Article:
A bit of gibbon take is all a super-ape needs

Scientists on Wednesday said they had uncovered the secret behind the extraordinary jumping ability of the white-handed gibbon, capable in the wild of leaping across more than 10 metres (33 feet) in gaps in the forest canopy.

Using high-speed cameras and laser measurement, researchers recorded two captive gibbons - one an adult male, the other a juvenile female - as they jumped between trunks at a wildlife park in Belgium.

They found the apes were able, in a single movement, to accelerate their bodies to a stunning 8.3 metres per second - nearly 30 kilometres (19 miles) an hour - in order to make a vertical jump of 3.5 metres (11.4 feet).

To achieve this performance, the gibbon (Hylobates lar) needs to muster a reserve of pent-up energy and release it efficiently in a jolt through its muscles, tendons and skeletons.

But the gibbon's biomechanics are not those of specialised leapers, like the locust, the flea and bushbaby, whose anatomies have been been sculpted by evolution to make them super-jumpers.

The ape, a native of tropical forests in Southeast Asia, does the trick through a mixture of resources, the investigators believe.

One is to use its long and heavy arms, which account for 17 percent of body mass compared to 11 percent of humans.

The ape crouches and then swings its hook-handed arms forward during takeoff. This causes its centre of mass to shift forwards at the moment of lift, providing it with a huge onward push.

The swinging movement is not unique. In fact, pentathletes in ancient Greece used to artificially add mass to their forelimbs by holding weights, called halteres, to increase their distance when they did standing jumps.

Where the gibbon particularly scores, though, is combining the arm swing with a large counter-movement in the trunk and hind limbs before the jump-off, stretching the muscles and tendons so that they give it a spring-like lift.

The study, headed by Anthony Channon of the Royal Veterinary College in Hatfield, north of London, appears in the British journal Biology Letters.

"The gibbons' unusual morphology facilitates a division of labour among the hind limbs, forelimbs and trunk, resulting in modest power requirements compared with more specialised leapers," it says.

Have you tried new the Independent Digital Edition apps?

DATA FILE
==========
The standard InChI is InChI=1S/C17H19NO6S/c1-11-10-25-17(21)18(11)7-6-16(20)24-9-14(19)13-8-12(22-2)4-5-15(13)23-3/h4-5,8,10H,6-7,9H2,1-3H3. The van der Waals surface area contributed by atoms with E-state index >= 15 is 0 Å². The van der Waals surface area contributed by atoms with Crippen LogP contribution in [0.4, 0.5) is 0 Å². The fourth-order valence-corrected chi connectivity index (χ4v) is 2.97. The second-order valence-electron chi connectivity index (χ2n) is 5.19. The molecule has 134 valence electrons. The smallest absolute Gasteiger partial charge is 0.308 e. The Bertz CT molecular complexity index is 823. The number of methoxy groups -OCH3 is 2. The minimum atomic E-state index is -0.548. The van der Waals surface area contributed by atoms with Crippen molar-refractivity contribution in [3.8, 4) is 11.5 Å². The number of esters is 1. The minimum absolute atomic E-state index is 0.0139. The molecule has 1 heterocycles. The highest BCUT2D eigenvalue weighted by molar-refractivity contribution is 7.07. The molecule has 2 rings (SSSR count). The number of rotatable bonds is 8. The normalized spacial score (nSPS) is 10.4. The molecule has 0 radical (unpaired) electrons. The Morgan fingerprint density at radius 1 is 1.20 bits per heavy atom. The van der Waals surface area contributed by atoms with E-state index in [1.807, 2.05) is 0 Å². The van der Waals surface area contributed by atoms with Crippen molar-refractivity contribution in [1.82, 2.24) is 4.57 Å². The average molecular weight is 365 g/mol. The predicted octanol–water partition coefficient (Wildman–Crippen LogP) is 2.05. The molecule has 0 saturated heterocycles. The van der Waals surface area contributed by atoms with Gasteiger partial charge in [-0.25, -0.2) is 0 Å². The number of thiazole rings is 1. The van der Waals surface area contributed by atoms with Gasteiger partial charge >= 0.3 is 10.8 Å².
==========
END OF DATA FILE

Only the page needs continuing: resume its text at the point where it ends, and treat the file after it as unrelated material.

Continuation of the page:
Caption competition
Caption competition
Latest stories from i100
Daily Quiz
Independent Dating
and  

By clicking 'Search' you
are agreeing to our
Terms of Use.

Career Services
iJobs Job Widget
iJobs General

Recruitment Genius: 3rd Line Virtualisation, Windows & Server Engineer

£40000 - £47000 per annum: Recruitment Genius: A 3rd Line Virtualisation / Sto...

Recruitment Genius: Refrigeration and Air Conditioning Service Engineer

£26000 - £35000 per annum: Recruitment Genius: A successful national service f...

Recruitment Genius: Business Development Executive / Sales - OTE £25,000

£15000 - £25000 per annum: Recruitment Genius: This is an opportunity to join ...

Recruitment Genius: Sales Administrator - Fixed Term Contract

£17500 - £20000 per annum: Recruitment Genius: We currently require an experie...

Day In a Page

Sepp Blatter resignation: The beginning of Fifa's long road to reform?

Does Blatter's departure mean Fifa will automatically clean up its act?

Don't bet on it, says Tom Peck
Charles Kennedy: The baby of the House who grew into a Lib Dem giant

The baby of the House who grew into a Lib Dem giant

Charles Kennedy was consistently a man of the centre-left, dedicated to social justice, but was also a champion of liberty and an opponent of the nanny-state, says Baroness Williams
Syria civil war: The harrowing testament of a five-year-old victim of this endless conflict

The harrowing testament of a five-year-old victim of Syria's endless civil war

Sahar Qanbar lost her mother and brother as civilians and government soldiers fought side by side after being surrounded by brutal Islamist fighters. Robert Fisk visited her
The future of songwriting: How streaming is changing everything we know about making music

The future of songwriting

How streaming is changing everything we know about making music
William Shemin and Henry Johnson: Jewish and black soldiers receive World War I Medal of Honor amid claims of discrimination

Recognition at long last

Jewish and black soldiers who fought in WWI finally receive medals after claims of discrimination
Beating obesity: The new pacemaker which helps over-eaters

Beating obesity

The new pacemaker which helps over-eaters
9 best women's festival waterproofs

Ready for rain: 9 best women's festival waterproofs

These are the macs to keep your denim dry and your hair frizz-free(ish)
Cycling World Hour Record: Nervous Sir Bradley Wiggins ready for pain as he prepares to go distance

Wiggins worried

Nervous Sir Bradley ready for pain as he prepares to attempt cycling's World Hour Record
Liverpool close in on Milner signing

Liverpool close in on Milner signing

Reds baulk at Christian Benteke £32.5m release clause
On your feet! Spending at least two hours a day standing reduces the risk of heart attacks, cancer and diabetes, according to new research

On your feet!

Spending half the day standing 'reduces risk of heart attacks and cancer'
With scores of surgeries closing, what hope is there for the David Cameron's promise of 5,000 more GPs and a 24/7 NHS?

The big NHS question

Why are there so few new GPs when so many want to study medicine?
Big knickers are back: Thongs ain't what they used to be

Thongs ain't what they used to be

Big knickers are back
Thurston Moore interview

Thurston Moore interview

On living in London, Sonic Youth and musical memoirs
In full bloom

In full bloom

Floral print womenswear
From leading man to Elephant Man, Bradley Cooper is terrific

From leading man to Elephant Man

Bradley Cooper is terrific